Published at Friday, March 29th, 2019 - 10:36:46 AM. Home Decoration. By Amett Krause.
Builder Ralph Ramirez, founder of ICH Builders in Coral Gables, Fla., has been including pajama lounges for several years and says they can be pretty small—as little as 10 feet by 10 feet. He often makes them larger, though, so they can serve other functions such as working out, paying bills, and doing homework. Toll Brothers Inc., a national builder based in Horsham, Penn., has incorporated this type of space for years in its larger homes (6,000 square feet and up), though CJ Ametrano, vice president of national interior merchandising, says the company prefers to call them flex rooms. She adds that the company recently began to incorporate them in its smaller 2,500- to 3,000-square-foot houses by scaling back the size of other rooms.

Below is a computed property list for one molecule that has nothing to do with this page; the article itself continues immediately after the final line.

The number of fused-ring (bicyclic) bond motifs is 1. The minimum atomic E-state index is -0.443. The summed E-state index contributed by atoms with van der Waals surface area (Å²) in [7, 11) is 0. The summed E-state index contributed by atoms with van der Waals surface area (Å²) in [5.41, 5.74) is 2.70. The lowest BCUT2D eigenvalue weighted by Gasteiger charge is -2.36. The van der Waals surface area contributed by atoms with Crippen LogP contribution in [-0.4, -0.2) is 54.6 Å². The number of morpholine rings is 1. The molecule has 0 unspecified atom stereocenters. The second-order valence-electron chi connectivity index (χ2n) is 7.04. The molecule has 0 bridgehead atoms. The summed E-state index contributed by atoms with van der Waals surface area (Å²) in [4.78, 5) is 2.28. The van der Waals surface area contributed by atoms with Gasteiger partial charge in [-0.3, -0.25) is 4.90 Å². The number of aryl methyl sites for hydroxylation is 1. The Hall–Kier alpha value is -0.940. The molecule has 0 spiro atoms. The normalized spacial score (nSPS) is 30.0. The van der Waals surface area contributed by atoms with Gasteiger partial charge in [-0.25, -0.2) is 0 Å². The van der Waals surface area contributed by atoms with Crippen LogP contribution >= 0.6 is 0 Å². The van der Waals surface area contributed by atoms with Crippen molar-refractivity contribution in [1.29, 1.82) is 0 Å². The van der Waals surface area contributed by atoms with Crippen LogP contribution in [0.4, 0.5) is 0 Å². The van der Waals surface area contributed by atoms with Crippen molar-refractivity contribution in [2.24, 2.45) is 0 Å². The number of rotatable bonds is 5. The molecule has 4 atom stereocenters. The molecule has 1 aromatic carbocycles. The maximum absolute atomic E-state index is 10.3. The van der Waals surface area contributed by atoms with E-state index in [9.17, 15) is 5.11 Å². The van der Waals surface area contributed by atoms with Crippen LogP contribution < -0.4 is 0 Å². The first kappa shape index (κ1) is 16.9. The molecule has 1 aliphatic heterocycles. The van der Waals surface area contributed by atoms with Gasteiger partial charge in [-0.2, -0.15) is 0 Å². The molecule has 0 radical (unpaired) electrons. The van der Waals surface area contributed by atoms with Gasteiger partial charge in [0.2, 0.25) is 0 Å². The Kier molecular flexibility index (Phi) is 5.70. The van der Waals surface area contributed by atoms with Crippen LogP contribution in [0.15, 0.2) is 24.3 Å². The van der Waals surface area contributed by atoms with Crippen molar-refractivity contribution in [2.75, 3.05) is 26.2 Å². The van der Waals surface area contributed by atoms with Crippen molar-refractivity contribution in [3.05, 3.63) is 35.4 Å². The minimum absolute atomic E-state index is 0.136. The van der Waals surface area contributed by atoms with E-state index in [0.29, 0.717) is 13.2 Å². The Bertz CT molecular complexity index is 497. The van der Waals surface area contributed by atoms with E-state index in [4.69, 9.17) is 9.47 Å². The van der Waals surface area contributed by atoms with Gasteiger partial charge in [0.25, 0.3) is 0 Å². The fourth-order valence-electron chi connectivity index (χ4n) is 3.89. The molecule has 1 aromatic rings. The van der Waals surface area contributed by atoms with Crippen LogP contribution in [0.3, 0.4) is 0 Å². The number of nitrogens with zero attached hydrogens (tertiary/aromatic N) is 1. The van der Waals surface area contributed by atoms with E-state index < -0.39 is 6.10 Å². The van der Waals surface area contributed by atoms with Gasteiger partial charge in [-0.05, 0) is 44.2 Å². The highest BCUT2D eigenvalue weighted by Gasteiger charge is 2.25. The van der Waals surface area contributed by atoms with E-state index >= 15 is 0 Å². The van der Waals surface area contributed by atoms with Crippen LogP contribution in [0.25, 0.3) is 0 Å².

For years, the most appealing residential backyards featured sprawling plots with multiple “rooms”—separate areas for cooking and dining, growing gardens full of vegetables and flowers, and recreational space for a pool or a childrens play area. But as more homeowners look to lower housing costs and maintenance, theyre paring down on the time and funds going toward landscape upkeep. Between smaller urban backyards and terraces and new homes being built with smaller outdoor footprints, gardens are scaling down proportionately. For example, a homeowner living in a bungalow with a small yard can still enjoy the trickling sounds of water, but it might be a bubbling fountain or spa rather than elaborate outdoor water features or a swimming pool. The same is true for vegetable gardens. Rather than planting large raised beds, one or two metal troughs or ceramic pots filled with a mix of vegetables and herbs still could provide delicious fixings for a homegrown meal.
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